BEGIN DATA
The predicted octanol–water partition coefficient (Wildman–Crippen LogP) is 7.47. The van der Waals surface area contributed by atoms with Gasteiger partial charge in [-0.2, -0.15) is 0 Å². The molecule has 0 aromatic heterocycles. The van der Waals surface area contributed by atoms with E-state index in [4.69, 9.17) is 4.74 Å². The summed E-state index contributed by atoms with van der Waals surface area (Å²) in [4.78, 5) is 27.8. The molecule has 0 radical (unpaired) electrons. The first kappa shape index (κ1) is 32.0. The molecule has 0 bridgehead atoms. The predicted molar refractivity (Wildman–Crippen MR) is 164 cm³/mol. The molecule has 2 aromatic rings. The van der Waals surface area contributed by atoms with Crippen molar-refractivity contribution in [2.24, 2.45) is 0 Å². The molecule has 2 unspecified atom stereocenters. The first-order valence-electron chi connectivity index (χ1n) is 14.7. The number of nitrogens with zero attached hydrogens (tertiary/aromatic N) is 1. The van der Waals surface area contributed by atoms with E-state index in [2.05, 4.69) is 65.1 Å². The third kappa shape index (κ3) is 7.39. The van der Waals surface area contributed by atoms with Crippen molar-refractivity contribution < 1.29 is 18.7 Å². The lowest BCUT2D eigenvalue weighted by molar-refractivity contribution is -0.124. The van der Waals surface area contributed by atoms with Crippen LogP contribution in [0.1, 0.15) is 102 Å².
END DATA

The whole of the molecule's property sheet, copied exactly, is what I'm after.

The predicted octanol–water partition coefficient (Wildman–Crippen LogP) is 7.47. The van der Waals surface area contributed by atoms with Gasteiger partial charge in [-0.2, -0.15) is 0 Å². The molecule has 0 aromatic heterocycles. The van der Waals surface area contributed by atoms with E-state index in [4.69, 9.17) is 4.74 Å². The summed E-state index contributed by atoms with van der Waals surface area (Å²) in [4.78, 5) is 27.8. The molecule has 0 radical (unpaired) electrons. The first kappa shape index (κ1) is 32.0. The molecule has 0 bridgehead atoms. The predicted molar refractivity (Wildman–Crippen MR) is 164 cm³/mol. The molecule has 2 aromatic rings. The van der Waals surface area contributed by atoms with Crippen molar-refractivity contribution in [2.24, 2.45) is 0 Å². The molecule has 2 unspecified atom stereocenters. The first-order valence-electron chi connectivity index (χ1n) is 14.7. The number of nitrogens with zero attached hydrogens (tertiary/aromatic N) is 1. The van der Waals surface area contributed by atoms with E-state index in [2.05, 4.69) is 65.1 Å². The third kappa shape index (κ3) is 7.39. The van der Waals surface area contributed by atoms with Crippen molar-refractivity contribution < 1.29 is 18.7 Å². The lowest BCUT2D eigenvalue weighted by molar-refractivity contribution is -0.124. The van der Waals surface area contributed by atoms with Crippen LogP contribution in [0.1, 0.15) is 102 Å².